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4,000 Migrant Kids Are Now in Limbo Due to Texas Governor’s Order

A little less than two months ago, Texas Gov. Greg Abbott held a hastily called press conference outside an emergency shelter in San Antonio, where he delivered a blistering indictment of the federal government’s failure to properly care for the migrant children held there. “This facility,” Abbott said, “is a health and safety nightmare.” He called for the Freeman Coliseum shelter to be shut down immediately, and for the children housed inside to be moved to other federally operated facilities, presumably those run by the Office of Refugee Resettlement, where, Abbott said, “the federal government has the space, personnel and resources to ensure their safety.”

But on Monday, Abbott did an about-face, formally ordering officials who work for the Texas’ Health and Human Services Commission to pull the state licenses accrediting those O.R.R. facilities — a move that would effectively force the roughly 4,000 migrant kids currently housed in federal facilities in Texas back to the over-crowded, under-resourced emergency shelters Abbott decried in April. 

“It’s a serious form of hypocrisy, and certainly political showmanship,” says Hope Frye, a longtime immigration attorney and the executive director of Project Lifeline, a nonprofit that supports the legal and medical needs of migrant children.

The order is tucked inside a two-page proclamation officially declaring the “ongoing surge” of migrants crossing the Texas-Mexico border a disaster. In the document, Abbott blasts the Biden administration’s “unwillingness, ambivalence, or inability” to fix the situation at the border. Abbott has a long, storied history of grandstanding against Democratic administrations — he sued the Obama administration 44 times — and this latest declaration comes as the Texas governor’s approval rating has fallen underwater for the first time since he was elected in 2015.

Fifty-two of the Office of Refugee Resettlement’s roughly 200 shelters are located in Texas; under Abbott’s order, all 52 locations would be forced to wind down their operations within 90 days. Some of those facilities have been subject to previous complaints, like the Shiloh Treatment Center in Manvel, Texas, where children accused the operators of abuse, neglect, and forcibly administering psychotropic drugs to control them.

One of the things that’s so troubling about Abbott’s order, Frye says, is that those O.R.R. facilities have dramatically more oversight than the emergency shelters where the kids will be moved if Abbott’s order is ultimately enacted. (Advocates plan to sue Abbott to keep it from going into effect.)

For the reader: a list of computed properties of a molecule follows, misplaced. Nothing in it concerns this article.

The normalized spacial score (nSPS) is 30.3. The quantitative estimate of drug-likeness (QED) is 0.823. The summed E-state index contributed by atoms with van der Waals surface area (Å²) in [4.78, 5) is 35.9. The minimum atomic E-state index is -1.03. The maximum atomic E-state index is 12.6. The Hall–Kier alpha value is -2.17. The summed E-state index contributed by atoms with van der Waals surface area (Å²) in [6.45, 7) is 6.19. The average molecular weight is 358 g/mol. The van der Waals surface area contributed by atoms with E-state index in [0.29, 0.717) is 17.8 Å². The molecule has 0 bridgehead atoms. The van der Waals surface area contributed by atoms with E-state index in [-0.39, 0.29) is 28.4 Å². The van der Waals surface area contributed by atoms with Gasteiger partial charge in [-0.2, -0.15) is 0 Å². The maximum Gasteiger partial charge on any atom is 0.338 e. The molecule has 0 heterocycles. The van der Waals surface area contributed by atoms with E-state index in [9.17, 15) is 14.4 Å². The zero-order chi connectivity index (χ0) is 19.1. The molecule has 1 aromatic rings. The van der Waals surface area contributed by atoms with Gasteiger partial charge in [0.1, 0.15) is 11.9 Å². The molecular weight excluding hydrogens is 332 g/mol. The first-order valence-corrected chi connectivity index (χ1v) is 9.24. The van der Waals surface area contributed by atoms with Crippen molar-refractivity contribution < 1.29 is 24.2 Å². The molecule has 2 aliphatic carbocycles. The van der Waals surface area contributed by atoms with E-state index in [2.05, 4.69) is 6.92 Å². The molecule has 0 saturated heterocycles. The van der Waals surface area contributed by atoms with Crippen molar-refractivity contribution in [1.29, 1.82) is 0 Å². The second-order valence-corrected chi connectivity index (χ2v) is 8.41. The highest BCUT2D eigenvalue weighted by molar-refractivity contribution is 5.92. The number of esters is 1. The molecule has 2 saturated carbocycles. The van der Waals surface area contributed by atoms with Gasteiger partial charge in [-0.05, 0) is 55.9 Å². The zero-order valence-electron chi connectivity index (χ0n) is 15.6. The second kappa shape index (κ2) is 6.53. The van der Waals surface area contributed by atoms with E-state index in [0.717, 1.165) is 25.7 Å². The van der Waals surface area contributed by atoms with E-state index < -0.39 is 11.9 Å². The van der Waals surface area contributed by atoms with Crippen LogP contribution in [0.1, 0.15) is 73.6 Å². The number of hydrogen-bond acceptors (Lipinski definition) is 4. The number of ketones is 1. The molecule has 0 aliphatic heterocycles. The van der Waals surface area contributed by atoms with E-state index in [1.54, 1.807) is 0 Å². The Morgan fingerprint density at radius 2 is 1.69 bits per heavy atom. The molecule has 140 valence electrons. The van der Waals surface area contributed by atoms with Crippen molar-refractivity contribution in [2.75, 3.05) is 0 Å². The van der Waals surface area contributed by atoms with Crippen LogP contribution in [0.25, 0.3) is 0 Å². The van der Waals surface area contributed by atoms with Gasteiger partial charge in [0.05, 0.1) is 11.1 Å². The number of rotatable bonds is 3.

“Emergency intake sites are not designed to hold children. They are makeshift,” Frye says. In the O.R.R. shelters, “They’re taking care of the children while they process them for release in an orderly manner with case managers who are trained, who are part of the system. In the emergency shelters, you have a hodgepodge of people hired on an emergency basis to do case management who have no training… You’re going to take a system that is more functional, that is safe, and more protective for children, and you’re going to make it dysfunctional, and further burden an already dysfunctional system.”

Abbott, she says, “could be helping the system to improve itself instead of creating a chaotic mess if he wanted to.”

As dangerous as Abbott’s order is, it highlights a problem facing the Biden administration, which has already said it expects more migrants will attempt to cross the border this year than at any point in the last 20 years. The administration does not have a solution for how to handle the increasing volume of asylum seekers and unaccompanied children who have a legal standing to stay. 

In April, Rep. Pramilla Jayapal (D-WA) and Sen. Jeff Merkley (D-WA) suggested one possible solution: the Freedom for Families Act would overhaul the current system, replacing detention centers with “appropriate community-based non-detention programs.”  Whether or not the legislation will gain any traction this session remains to be seen. But it doesn’t appear that there is much appetite in the Biden administration to make immigration a central issue. Even Vice President Kamala Harris, who Biden tasked with taking charge of the situation at the border, is according to one report, trying to get out of the gig. 

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